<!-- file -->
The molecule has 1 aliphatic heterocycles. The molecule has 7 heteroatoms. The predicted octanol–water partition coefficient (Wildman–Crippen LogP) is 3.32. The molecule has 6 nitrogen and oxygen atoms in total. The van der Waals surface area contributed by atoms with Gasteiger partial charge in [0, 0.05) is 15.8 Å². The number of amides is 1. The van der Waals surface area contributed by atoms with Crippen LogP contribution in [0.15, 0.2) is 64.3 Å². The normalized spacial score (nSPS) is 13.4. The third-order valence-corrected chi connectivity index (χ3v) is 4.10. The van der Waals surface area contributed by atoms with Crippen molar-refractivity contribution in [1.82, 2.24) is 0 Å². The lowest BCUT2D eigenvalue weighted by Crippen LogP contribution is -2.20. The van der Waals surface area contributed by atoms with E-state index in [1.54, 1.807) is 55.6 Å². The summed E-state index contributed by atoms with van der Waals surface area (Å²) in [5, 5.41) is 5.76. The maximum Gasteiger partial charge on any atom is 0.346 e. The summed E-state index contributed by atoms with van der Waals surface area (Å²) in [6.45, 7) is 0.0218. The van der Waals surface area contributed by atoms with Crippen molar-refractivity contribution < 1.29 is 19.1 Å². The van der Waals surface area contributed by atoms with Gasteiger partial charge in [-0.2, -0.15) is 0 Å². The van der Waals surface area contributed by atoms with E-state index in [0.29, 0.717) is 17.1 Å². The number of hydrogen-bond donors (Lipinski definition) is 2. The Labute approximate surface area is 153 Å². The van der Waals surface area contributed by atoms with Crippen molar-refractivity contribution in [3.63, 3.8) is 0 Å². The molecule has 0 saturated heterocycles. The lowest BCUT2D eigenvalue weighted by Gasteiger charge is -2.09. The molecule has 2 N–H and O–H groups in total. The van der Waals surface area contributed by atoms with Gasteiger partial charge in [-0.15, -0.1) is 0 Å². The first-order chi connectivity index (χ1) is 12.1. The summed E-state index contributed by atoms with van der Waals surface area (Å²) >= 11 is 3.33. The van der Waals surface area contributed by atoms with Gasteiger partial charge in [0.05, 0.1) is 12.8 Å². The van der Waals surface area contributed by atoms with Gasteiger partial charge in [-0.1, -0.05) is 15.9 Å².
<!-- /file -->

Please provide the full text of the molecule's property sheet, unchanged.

The molecule has 1 aliphatic heterocycles. The molecule has 7 heteroatoms. The predicted octanol–water partition coefficient (Wildman–Crippen LogP) is 3.32. The molecule has 6 nitrogen and oxygen atoms in total. The van der Waals surface area contributed by atoms with Gasteiger partial charge in [0, 0.05) is 15.8 Å². The number of amides is 1. The van der Waals surface area contributed by atoms with Crippen LogP contribution in [0.15, 0.2) is 64.3 Å². The normalized spacial score (nSPS) is 13.4. The third-order valence-corrected chi connectivity index (χ3v) is 4.10. The van der Waals surface area contributed by atoms with Crippen molar-refractivity contribution in [1.82, 2.24) is 0 Å². The lowest BCUT2D eigenvalue weighted by Crippen LogP contribution is -2.20. The van der Waals surface area contributed by atoms with E-state index in [1.54, 1.807) is 55.6 Å². The summed E-state index contributed by atoms with van der Waals surface area (Å²) in [5, 5.41) is 5.76. The maximum Gasteiger partial charge on any atom is 0.346 e. The summed E-state index contributed by atoms with van der Waals surface area (Å²) in [6.45, 7) is 0.0218. The van der Waals surface area contributed by atoms with Crippen molar-refractivity contribution < 1.29 is 19.1 Å². The van der Waals surface area contributed by atoms with Gasteiger partial charge in [-0.2, -0.15) is 0 Å². The van der Waals surface area contributed by atoms with E-state index in [0.29, 0.717) is 17.1 Å². The number of hydrogen-bond donors (Lipinski definition) is 2. The Labute approximate surface area is 153 Å². The van der Waals surface area contributed by atoms with Crippen molar-refractivity contribution in [3.63, 3.8) is 0 Å². The molecule has 0 saturated heterocycles. The lowest BCUT2D eigenvalue weighted by Gasteiger charge is -2.09. The molecule has 2 N–H and O–H groups in total. The van der Waals surface area contributed by atoms with Gasteiger partial charge in [-0.15, -0.1) is 0 Å². The first-order chi connectivity index (χ1) is 12.1. The summed E-state index contributed by atoms with van der Waals surface area (Å²) >= 11 is 3.33. The van der Waals surface area contributed by atoms with Gasteiger partial charge in [0.05, 0.1) is 12.8 Å². The van der Waals surface area contributed by atoms with Gasteiger partial charge in [-0.1, -0.05) is 15.9 Å².